Helen Bowden, one of the founders of Australia`s successful Matchbox Pictures spoke to Philippa Campbell about the Australian environment and the challenges of making drama for AU$1.1 million/hour.
Campbell, accustomed to AU$2 million an hour after Top of the Lake, no doubt sympathized. But somebody has to make the cheap stuff. What Bowden acknowledged from the get-go was that Matchbox was called into being to take advantage of events in the Australian environment that developed into an almost perfect storm of support.
Since 2008 the Australian Producer Offset (SPIF equivalent), public broadcasters, content quotas for commercial networks (including pay TV) and, more recently, the Enterprise Scheme have all combined to energize the TV production industry.
Matchbox was built on those schemes and opportunities, so successfully that NBC Universal bought 60% of the company three years ago. That money helped grow the company. NBCU bought the remaining 40% late last year – well over a year ahead of the planned takeover – with that payment rewarding the founders.
NBCU`s logic was sound. It had several channels both free to air and cable for which it needs content, it was already investing in production in Australia, and it liked the quality of Matchbox`s work.
Bowden decided she would prefer not to work for a company wholly owned offshore, took her money and, if not quite ran, left at the end of the project she`s recently delivered, Devil`s Playground.
That success comes from Matchbox consistently pitching, securing and delivering high-quality projects, of which Bowden called The Slap the first that was truly “a Matchbox production”.
Like many companies, Matchbox was formed by people who`d once worked together keeping in touch and, over several years and drinks, repeatedly slurring, “We must do that again.”
Bowden and Tony Ayres had worked together previously and had experienced many such instances of that conversation. Bowden got serious about them starting a production company when the Offset was introduced, seeing the potential for producers to benefit.
She explained that the Offset did more than deliver the practical benefit of an ownership stake. The Offset also delivered a creative benefit to producers, or a benefit to creative producers. Both seemed true.
Before the Offset, Bowden claimed, producers had developed projects they thought would achieve support from funders, because those were the projects that got made. The Offset has encouraged some risk-taking, and producers can now put forward projects that excite them and have the potential to make money for all involved.
Unbeknownst to Bowden, while she was talking to Ayres about joining forces, Ayres and his partner had also been having the same conversation with Penny Chapman. Chapman had been working with another ex-pat Kiwi, Helen Panckhurst, and wanted to bring her in too.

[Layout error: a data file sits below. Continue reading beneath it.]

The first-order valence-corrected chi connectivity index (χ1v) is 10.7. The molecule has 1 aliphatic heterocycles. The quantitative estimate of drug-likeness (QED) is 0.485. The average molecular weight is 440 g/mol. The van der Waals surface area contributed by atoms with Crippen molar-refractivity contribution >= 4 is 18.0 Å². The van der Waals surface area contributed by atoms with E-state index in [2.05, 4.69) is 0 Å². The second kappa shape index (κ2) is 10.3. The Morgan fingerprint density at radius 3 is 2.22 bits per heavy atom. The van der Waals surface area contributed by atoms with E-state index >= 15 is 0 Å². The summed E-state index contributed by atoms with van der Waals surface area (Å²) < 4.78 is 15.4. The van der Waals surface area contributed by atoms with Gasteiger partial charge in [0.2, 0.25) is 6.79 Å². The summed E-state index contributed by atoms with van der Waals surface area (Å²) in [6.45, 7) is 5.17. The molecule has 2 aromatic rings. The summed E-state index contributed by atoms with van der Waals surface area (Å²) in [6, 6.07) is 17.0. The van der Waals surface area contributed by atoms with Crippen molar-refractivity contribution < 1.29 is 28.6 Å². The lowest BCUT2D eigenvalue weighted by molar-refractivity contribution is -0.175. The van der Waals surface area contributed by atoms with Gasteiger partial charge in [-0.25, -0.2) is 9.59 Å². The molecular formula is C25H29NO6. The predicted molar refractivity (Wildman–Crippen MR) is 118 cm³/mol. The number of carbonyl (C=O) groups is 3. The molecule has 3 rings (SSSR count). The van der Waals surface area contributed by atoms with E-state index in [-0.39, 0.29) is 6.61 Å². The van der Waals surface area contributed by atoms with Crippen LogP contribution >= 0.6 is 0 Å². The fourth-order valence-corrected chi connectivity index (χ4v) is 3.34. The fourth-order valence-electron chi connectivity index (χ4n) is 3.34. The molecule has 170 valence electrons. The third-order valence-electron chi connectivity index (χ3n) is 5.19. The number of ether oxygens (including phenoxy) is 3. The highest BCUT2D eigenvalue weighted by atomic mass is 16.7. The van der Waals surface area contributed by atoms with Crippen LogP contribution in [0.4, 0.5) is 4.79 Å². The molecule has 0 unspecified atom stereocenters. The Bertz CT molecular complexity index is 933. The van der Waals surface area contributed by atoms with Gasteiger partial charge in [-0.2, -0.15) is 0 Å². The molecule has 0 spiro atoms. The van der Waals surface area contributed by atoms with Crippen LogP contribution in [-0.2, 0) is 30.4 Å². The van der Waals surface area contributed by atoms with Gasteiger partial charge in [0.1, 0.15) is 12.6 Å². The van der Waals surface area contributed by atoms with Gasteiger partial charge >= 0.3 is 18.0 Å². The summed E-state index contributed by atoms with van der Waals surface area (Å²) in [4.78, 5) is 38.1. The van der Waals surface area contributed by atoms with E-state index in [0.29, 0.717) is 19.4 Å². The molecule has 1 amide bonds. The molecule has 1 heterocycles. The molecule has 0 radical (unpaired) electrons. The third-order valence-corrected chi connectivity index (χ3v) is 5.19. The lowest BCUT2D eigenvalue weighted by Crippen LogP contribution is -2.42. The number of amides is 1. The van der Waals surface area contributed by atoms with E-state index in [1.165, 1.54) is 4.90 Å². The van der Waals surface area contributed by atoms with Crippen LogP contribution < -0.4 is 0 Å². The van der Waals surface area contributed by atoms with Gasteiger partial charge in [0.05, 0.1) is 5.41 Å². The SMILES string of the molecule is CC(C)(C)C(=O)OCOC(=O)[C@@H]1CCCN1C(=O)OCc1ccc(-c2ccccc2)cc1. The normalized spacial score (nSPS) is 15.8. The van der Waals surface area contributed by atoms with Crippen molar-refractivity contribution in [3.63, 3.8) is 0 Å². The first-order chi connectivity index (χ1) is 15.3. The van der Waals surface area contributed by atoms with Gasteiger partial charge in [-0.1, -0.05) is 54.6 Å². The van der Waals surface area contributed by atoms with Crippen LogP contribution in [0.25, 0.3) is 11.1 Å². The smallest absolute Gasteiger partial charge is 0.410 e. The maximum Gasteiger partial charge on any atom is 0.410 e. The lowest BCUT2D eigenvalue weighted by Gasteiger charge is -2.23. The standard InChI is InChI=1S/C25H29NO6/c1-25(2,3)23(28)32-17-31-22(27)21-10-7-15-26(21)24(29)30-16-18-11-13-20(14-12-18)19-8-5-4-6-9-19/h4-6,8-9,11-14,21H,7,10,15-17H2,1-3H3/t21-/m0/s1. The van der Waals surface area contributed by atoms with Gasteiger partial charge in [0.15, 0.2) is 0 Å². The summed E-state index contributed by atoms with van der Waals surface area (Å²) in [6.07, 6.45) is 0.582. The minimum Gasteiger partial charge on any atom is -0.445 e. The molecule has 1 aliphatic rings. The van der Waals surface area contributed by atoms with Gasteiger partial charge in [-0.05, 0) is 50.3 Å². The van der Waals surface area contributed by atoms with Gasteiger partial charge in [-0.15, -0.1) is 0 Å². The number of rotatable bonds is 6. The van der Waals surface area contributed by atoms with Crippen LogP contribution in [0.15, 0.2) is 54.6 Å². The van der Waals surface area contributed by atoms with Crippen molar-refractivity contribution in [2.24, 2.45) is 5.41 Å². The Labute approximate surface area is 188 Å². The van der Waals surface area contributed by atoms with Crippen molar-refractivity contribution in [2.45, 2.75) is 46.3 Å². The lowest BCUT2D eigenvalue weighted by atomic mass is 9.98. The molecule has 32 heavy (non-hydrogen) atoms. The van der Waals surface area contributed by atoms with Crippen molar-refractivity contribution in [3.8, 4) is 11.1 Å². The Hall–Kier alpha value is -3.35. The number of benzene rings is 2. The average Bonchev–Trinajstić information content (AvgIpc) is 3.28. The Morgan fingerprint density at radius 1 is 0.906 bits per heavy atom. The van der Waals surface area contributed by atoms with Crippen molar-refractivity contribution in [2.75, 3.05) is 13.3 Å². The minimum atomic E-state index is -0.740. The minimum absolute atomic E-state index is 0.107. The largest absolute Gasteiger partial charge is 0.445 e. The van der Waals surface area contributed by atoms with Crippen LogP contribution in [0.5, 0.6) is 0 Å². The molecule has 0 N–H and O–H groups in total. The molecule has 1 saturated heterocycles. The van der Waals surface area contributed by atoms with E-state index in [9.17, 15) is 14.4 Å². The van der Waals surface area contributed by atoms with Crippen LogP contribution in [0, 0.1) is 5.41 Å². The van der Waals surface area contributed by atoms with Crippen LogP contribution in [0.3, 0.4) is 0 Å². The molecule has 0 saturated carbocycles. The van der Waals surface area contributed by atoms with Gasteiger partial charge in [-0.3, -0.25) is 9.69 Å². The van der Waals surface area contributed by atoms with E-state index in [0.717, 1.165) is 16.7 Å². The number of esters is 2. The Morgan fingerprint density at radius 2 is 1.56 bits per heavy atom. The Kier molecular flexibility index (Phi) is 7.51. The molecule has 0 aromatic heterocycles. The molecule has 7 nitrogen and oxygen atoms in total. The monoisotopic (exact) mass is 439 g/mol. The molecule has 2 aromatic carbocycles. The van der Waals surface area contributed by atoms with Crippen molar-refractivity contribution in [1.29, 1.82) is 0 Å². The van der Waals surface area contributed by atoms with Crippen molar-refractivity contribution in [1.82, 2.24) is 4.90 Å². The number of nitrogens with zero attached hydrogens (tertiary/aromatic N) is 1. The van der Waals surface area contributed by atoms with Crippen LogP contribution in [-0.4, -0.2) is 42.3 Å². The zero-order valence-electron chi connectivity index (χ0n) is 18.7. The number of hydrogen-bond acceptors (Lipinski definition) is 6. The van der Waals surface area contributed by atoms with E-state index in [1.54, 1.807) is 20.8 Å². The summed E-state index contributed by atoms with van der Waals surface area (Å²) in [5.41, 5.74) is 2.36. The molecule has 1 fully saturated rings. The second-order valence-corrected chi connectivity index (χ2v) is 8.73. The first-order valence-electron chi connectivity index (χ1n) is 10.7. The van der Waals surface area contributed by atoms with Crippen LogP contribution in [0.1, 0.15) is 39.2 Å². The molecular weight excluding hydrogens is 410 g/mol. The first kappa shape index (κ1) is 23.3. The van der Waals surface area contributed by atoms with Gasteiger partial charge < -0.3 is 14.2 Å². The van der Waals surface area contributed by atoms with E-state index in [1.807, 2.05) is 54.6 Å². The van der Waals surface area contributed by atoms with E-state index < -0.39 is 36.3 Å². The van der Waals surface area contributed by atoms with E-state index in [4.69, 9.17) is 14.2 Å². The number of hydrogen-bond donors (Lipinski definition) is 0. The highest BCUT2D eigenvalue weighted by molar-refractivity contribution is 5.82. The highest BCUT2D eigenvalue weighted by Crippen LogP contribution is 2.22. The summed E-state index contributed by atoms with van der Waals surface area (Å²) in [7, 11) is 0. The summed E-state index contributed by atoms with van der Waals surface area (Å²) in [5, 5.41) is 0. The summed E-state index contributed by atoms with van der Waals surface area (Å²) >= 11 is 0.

So, Matchbox was born. The rest, as they say, is history. Matchbox later received Screen Australia Enterprise funding (the scheme on which the NZFC`s Business Development Scheme is partly based). Following an election, the Rudd government gave a significant funding boost to the ABC.
Bowden et al are an incredibly talented bunch, and that talent has been well-served by the Australian government in a number of ways that conspired to create an almost perfect storm of opportunity.
It`s too early to say whether the changes coming to incentive schemes and the introduction of the BDS might have a similar effect here, but it`s unlikely. One of the reasons it`s been effective in Australia is because of the regulatory environment. Broadcasters must programme original Australian content; the industry is more heavily unionized; and the market is larger.
The first Matchbox production that garnered a lot of international attention was The Slap, adapted from Christos Tsiolkas` novel. It was also the show from which Bowden drew the AU$1.1 million/hour figure.
Allowing for exchange rate, that AU$1.1 million is about double what shows such as Harry and The Blue Rose received from NZ On Air last year. For The Slap, the broadcaster (the ABC) put up 50% of the budget. The offset covered 20%. Matchbox raised the rest from DCD Rights in Europe, Screen Australia and Film Victoria.
The Slap was a success, not just in Australia. It played well here, and sold well internationally. It played a strong part in driving NBCU`s interest in the company. US remake rights for the show have been sold and Ayres will be an Executive Producer on the US show – although it`s unclear how much involvement he`ll have.
Since The Slap, there have been plenty of other shows, none of which have quite made the same impact (no pun intended). They have been successful, however, and the company continues to grow.
For Wellingtonians, Bowden will be in conversation with Robin Laing at the Film Archive on 12 March.